Awhile ago, I met a man who knows a lot. He is a life coach, conducting seminars on personal growth and leadership development. He is a talented speaker admired by many. Yet amid all he knows and public persona, he is virtually helpless in healing his own psychological wounds. For over 20+ years now, he has been keeping a secret about himself: his homosexuality and addiction to having sex with different men.
In one of his books, author Lancelot Oliphant, observed that many students give correct answers on tests but fail to put those lessons into practice. “Such undigested knowledge is of little use,” declared Oliphant. Another author, Barnabas Piper, noticed a parallel in his own life talking about spirituality when he said, “I thought I was close to God because I knew all the answers, but I had fooled myself into thinking that was the same as relationship with God.”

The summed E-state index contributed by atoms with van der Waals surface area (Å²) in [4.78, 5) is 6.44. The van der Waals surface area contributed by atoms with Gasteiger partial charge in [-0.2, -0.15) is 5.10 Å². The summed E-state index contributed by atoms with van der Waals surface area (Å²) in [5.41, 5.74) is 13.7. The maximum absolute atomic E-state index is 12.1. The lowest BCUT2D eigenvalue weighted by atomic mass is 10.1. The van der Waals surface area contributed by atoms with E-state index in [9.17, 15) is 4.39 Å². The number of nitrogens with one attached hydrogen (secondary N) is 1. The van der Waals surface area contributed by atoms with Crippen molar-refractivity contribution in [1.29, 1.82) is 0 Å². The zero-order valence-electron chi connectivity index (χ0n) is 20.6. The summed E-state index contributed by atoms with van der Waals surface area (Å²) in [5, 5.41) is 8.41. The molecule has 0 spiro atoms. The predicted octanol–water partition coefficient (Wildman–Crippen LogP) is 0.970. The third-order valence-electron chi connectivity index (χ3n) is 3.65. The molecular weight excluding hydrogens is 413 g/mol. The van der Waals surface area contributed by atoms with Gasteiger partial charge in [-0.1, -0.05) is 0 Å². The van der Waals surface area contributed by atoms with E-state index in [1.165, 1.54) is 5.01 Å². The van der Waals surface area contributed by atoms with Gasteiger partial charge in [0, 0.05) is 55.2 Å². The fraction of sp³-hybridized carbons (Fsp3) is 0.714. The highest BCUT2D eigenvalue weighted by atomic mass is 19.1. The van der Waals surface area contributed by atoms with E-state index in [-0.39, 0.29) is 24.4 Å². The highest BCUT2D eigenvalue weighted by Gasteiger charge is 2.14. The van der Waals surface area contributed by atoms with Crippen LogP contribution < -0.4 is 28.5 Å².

During therapy sessions, I’ve always encountered hurting people who heard the right answers to heal. They thought they’ll be ok, able to do what they intend to do so they can finally get well. They can even be proudly proclaiming that they can do it on their own yet still incapacitated to carry out what they say they know and believe.
Healing and wholeness is never meant to be just taking in knowledge. Knowledge needs to be digested so it can nourish.